Mumbai: Shares of ONGC, Oil India and GAIL are poised for more upsides as rising crude and gas prices are expected to boost their profitability. Brent crude prices have rallied 35% in the past one month to $122 per barrel on Tuesday as economic sanctions on Russia have aggravated supply concerns.
“ONGC, Oil India, and GAIL are the key beneficiaries of rising crude prices,” said Dayanand Mittal, analyst, JM Financial. “ONGC and Oil India are discounting $60-65 per barrel brent at the current market price. Every $1 per barrel rise in crude realization implies a 2-4% increase in earnings per share of these two companies.”
Higher crude price could also improve the earnings visibility of GAIL’s gas trading and downstream businesses, said Mittal.
ONGC and Oil India shares have rallied nearly 12% in the last five trading sessions compared to a 5% decline in the Nifty. Gail shares gained almost 9% in a week.
Russia is one of the biggest exporters of crude. Oil prices have been rising because of the supply shortfalls.
Higher domestic gas prices are also positive for ONGC and Oil India.
“A surge in oil and gas prices will benefit upstream, and gas utility companies as realisation will be higher,” said Mayur Matani, analyst, ICICI Securities. “However, if LNG prices sustain at high levels, it will impact margins of city gas distributor such as Indraprastha Gas and Mahanagar Gas as the company’s sourcing costs will be higher for incremental volumes.”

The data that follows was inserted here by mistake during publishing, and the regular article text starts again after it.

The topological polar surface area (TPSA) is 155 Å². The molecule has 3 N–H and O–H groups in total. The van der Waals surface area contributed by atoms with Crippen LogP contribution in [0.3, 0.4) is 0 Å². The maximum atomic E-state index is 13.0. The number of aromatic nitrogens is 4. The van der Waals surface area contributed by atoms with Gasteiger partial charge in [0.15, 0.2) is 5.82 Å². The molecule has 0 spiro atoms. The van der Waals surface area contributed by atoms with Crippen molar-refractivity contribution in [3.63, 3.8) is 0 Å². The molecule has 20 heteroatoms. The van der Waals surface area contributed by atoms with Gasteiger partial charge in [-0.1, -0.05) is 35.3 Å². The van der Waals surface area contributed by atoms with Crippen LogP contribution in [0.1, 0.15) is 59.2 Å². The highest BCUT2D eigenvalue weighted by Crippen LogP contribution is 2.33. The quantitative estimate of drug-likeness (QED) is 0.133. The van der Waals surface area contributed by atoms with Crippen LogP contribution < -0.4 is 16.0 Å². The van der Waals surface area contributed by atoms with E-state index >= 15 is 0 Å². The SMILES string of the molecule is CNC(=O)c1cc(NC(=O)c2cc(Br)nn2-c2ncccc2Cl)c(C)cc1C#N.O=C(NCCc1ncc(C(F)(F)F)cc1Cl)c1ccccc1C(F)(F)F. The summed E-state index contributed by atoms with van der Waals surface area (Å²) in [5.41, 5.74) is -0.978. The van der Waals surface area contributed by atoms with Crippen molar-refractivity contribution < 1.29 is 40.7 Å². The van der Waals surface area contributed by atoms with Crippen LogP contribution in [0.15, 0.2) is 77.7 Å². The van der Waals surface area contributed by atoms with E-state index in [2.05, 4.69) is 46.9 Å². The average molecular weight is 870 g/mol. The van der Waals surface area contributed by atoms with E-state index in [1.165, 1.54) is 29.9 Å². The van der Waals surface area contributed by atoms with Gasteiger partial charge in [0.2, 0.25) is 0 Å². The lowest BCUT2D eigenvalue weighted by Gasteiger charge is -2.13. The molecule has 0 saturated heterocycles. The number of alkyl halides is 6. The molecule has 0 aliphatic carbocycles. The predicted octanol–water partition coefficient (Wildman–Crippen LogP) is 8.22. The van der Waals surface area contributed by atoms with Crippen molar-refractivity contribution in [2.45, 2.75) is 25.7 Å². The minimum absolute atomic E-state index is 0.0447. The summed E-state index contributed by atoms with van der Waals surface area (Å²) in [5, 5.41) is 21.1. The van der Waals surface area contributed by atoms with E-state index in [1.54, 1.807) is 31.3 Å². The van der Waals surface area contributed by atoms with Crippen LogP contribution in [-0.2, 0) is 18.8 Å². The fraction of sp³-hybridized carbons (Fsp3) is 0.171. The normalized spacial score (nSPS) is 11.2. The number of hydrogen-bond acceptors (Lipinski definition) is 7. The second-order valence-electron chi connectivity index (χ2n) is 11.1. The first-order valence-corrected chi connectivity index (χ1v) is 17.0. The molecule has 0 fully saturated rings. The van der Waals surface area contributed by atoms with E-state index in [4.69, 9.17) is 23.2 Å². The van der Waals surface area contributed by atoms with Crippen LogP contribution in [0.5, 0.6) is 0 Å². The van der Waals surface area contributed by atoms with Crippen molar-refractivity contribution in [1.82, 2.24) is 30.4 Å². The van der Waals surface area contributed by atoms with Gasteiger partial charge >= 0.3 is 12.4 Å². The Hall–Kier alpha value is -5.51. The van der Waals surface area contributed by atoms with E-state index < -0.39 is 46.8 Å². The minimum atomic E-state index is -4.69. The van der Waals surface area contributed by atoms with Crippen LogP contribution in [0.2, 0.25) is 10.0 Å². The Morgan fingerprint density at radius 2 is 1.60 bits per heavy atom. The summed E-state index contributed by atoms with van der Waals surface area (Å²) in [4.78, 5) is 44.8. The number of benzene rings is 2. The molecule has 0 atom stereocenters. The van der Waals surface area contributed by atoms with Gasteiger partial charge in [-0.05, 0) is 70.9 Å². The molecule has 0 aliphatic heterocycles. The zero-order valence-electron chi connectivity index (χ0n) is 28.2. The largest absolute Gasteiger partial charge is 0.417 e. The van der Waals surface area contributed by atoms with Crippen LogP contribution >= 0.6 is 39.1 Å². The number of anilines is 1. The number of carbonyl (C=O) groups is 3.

ICICI Securities has increased its FY24 EPS estimates for ONGC by 9%. For Indraprastha Gas, Mahanagar Gas, and Gujarat Gas, the brokerage has cut estimates by 19%, 17%, and 24%, respectively.
Oil marketing and refining companies such as BPCL, HPCL, and Indian Oil too could be hurt by higher crude prices, according to analysts.
The risk for ONGC and OIL India is that the government might ask them to share a portion of the retail fuel subsidy burden.
“In addition to excise duty cut and increase in retail prices, the government may summon ONGC, OIL, and GAIL to do national duty by ensuring that supernormal profits above a certain threshold will not accrue to these companies,” said Ajay Bodke, an independent market analyst. “Still, they are made for sharing these supernormal profits to lighten the load on pump prices paid by consumers and this has happened in the past and is very logical too,” Bodke added.